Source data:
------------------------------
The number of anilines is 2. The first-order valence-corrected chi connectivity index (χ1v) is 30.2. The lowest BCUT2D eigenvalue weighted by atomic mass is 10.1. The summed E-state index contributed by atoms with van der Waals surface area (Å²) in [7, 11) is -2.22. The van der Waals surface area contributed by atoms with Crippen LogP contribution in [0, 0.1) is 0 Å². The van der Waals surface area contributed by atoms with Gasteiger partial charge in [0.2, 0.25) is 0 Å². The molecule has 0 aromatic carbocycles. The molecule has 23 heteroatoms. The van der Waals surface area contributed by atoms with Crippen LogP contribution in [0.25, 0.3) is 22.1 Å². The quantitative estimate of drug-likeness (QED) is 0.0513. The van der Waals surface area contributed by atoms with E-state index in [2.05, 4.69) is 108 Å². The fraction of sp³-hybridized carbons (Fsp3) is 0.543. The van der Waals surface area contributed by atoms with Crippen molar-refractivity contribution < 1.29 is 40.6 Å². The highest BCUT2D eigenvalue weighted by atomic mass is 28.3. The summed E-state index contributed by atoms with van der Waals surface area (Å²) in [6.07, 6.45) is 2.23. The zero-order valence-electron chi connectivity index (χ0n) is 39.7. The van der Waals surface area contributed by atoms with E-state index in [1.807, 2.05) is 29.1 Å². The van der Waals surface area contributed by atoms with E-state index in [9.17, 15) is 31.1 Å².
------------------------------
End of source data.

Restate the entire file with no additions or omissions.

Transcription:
The number of anilines is 2. The first-order valence-corrected chi connectivity index (χ1v) is 30.2. The lowest BCUT2D eigenvalue weighted by atomic mass is 10.1. The summed E-state index contributed by atoms with van der Waals surface area (Å²) in [7, 11) is -2.22. The van der Waals surface area contributed by atoms with Crippen LogP contribution in [0, 0.1) is 0 Å². The van der Waals surface area contributed by atoms with Gasteiger partial charge in [0.2, 0.25) is 0 Å². The molecule has 0 aromatic carbocycles. The molecule has 23 heteroatoms. The van der Waals surface area contributed by atoms with Crippen LogP contribution in [0.25, 0.3) is 22.1 Å². The quantitative estimate of drug-likeness (QED) is 0.0513. The van der Waals surface area contributed by atoms with E-state index in [2.05, 4.69) is 108 Å². The fraction of sp³-hybridized carbons (Fsp3) is 0.543. The van der Waals surface area contributed by atoms with Crippen molar-refractivity contribution < 1.29 is 40.6 Å². The highest BCUT2D eigenvalue weighted by atomic mass is 28.3. The summed E-state index contributed by atoms with van der Waals surface area (Å²) in [6.07, 6.45) is 2.23. The zero-order valence-electron chi connectivity index (χ0n) is 39.7. The van der Waals surface area contributed by atoms with E-state index in [1.807, 2.05) is 29.1 Å². The van der Waals surface area contributed by atoms with E-state index in [9.17, 15) is 31.1 Å².